The nature of endogenous PPAR ligands are still far from clear, as is whether PPARs act as general lipid sensors or whether high affinity ligands exist in the body. Here we show CYP2J2 can act as an endogenous epoxygenase source of high affinity PPAR ligands. When co-transfected together in vitro
, CYP2J2 induces PPAR, in particular PPARα, activity. In cardiac-specific-CYP2J2 Tr mice, fasting greatly elevates the PPARα target gene PDK4. These results do not exclude a role for CYP2J2 or other CYPs as regulators of PPARβ/δ or –γ. Indeed we found CYP2J2 can activate PPARδ and PPARγ, (albeit it to lower absolute levels then PPARα in our transfection system) and it is known that lipid CYP products (though not the CYP responsible) are endogenous PPARγ activators, induced by laminar shear of human endothelial cells in vitro 
Unlike other proposed PPAR ligand-generating enzymes (e.g. 12/15-lipoxygenase; 
), CYP2J2 did not require additional arachidonic/linoleic acid substrate(s), suggesting a high level of functional coupling between the epoxygenases and PPARs. We also show for the first time a functional in vivo
response for a PPAR ligand generating system. Our results do not rule out the role of other enzymes, such as phospholipases 
or lipoprotein lipases 
implicated in PPARα ligand generation. These enzymes are likely to produce PPAR ligands in parallel to CYPs, and/or supply free fatty acid substrates for CYPs to utilise.
8,9-EET, and 11,12-EET, but not 14,15-EET activated PPARα. 11,12-EET in contrast to 14-15-EET is highly anti-inflammatory and vascular protective 
. Therefore, we propose that PPARα is a likely anti-inflammatory target for 11,12-EET and CYP2J2. Indeed we found the combination of PPARα and CYP2J2 abolished IL-1β induced NFκB activation; a central pro-inflammatory transcription factor and PPARα target 
Many EETs, including 14,15-EET, can also act as cellular hyperpolarising agents 
, however, since 14,15-EET was inactive in our system, hyperpolarization mechanisms are highly unlikely to be involved. Our results are consistent with previous findings that EETs and some of their metabolites can directly bind and activate PPARα 
. Although 14,15-EET did not activate PPARα in our hands, its CYP4A hydroxylase 14,15-EET metabolite 20,14,15-HEET, was the post potent EET product we tested. EETs can be rapidly metabolised by at least 10 different intracellular pathways, and it is estimated that when given exogenously <10% is available free within the cell 
. Our results therefore do indicate that alternative CYP2J2 products exist or further unknown EET metabolites 
are potential endogenous PPARα activators.
There is considerable species difference between CYPs in man and in the mouse. CYP2J2 is the human isoform, in the mouse the situation is far more complex with up to 8 putative homologues (CYP2J5 – CYP2J13;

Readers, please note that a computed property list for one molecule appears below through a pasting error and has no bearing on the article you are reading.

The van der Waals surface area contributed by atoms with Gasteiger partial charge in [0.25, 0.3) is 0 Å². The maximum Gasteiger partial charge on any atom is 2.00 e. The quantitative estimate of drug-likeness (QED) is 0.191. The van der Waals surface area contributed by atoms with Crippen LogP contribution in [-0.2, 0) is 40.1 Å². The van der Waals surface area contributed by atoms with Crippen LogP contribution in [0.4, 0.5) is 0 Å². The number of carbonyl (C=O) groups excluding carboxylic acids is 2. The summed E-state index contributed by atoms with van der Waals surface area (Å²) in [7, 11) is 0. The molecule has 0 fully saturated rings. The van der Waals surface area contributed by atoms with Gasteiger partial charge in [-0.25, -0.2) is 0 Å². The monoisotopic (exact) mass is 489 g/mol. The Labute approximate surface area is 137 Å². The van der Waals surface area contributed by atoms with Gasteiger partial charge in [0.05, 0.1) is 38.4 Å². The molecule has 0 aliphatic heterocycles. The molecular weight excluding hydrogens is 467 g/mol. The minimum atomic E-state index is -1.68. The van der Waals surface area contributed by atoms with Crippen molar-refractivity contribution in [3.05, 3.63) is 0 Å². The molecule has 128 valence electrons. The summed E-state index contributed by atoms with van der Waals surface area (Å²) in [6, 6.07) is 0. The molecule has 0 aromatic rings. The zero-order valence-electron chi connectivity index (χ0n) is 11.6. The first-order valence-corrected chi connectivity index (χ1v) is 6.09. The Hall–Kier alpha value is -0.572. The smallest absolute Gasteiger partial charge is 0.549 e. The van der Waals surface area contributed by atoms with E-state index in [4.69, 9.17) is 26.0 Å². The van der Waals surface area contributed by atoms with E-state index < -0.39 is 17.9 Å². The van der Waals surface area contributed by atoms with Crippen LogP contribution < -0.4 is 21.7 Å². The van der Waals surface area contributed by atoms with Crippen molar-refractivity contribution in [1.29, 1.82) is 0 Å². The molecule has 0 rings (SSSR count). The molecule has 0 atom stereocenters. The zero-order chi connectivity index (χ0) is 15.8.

). Since epoxygenases are ubiquitous and potentially have many roles, examining the role of endogenous epoxygenases especially in the mouse is extremely difficult. We therefore chose as our main model the established cardiac specific CYP2J2-Tr mouse. We did however test the recently described CYP2J5 knockout mouse 
, the only CYP2J knockout available. However, we did not detect a change in the fasting response or in PDK4 expression, suggesting a lack of involvement of CYP2J5 in PPARα ligand generation or the more likely compensation from other mouse CYP2J or CYP2C EET-producing epoxygenases that are present.
The selective augmentation of PDK4 in cardiac-specific CYP2J2-Tr mice occurred only in female mice. The fasting PPARα response was much stronger in males, and we believe maximally activated. Interestingly, our results are consistent with known gender differences in cardiac PPARα responses in the mouse. Pharmacological stress of the hearts of PPARα knockout mice with Etomoxir to prevent mitochondrial fatty acid import, results in cardiac lipid accumulation and a 100% mortality of male mice but only 25% mortality of female mice 
In conclusion, in vitro CYP2J2 activates PPARα without exogenous stimuli. In vivo CYP2J2 does not appear to be rate-limiting as PPARα target gene (PDK4) expression is only augmented in cardiac-specific CYP2J2 transgenic mouse upon fasting. Therefore, CYP2J2 in vivo is an enzyme apparently quiescent, but capable or responding to changes in lipid availability to generate endogenous PPARα agonists and thereby integrate transcriptional fasting events. CYP2J2 products activate PPARs, in particular PPARα in vitro and in vivo. As lipid-metabolising CYP enzymes have a widespread expression, utilise a variety of lipid substrates and produce a large family of oxidised biologically active lipid mediators, we suggest that lipid metabolising CYPs may represent an important source of PPAR ligands throughout the body.
PPARα is known as a controller of lipid metabolism and inflammation. Linking CYP2J2 and epoxygenases to PPARα has many potential clinical implications. Variants of CYP2J2 with lower activity are known in some populations to be linked to an increased risk of coronary artery disease 
. Epoxygenases such as CYP2J2 in addition to metabolising arachidonic acid may also regulate xenobiotic drug metabolism. Understanding how epoxygenases are regulated, the mediators they produce, and where they work, will give us novel information on biomarkers for dyslipidaemia and inflammation, allow us to understand side-effects of drugs metabolised by epoxygenases, and help us to design novel PPARα ligands based on the structure of high affinity EETs and their metabolites.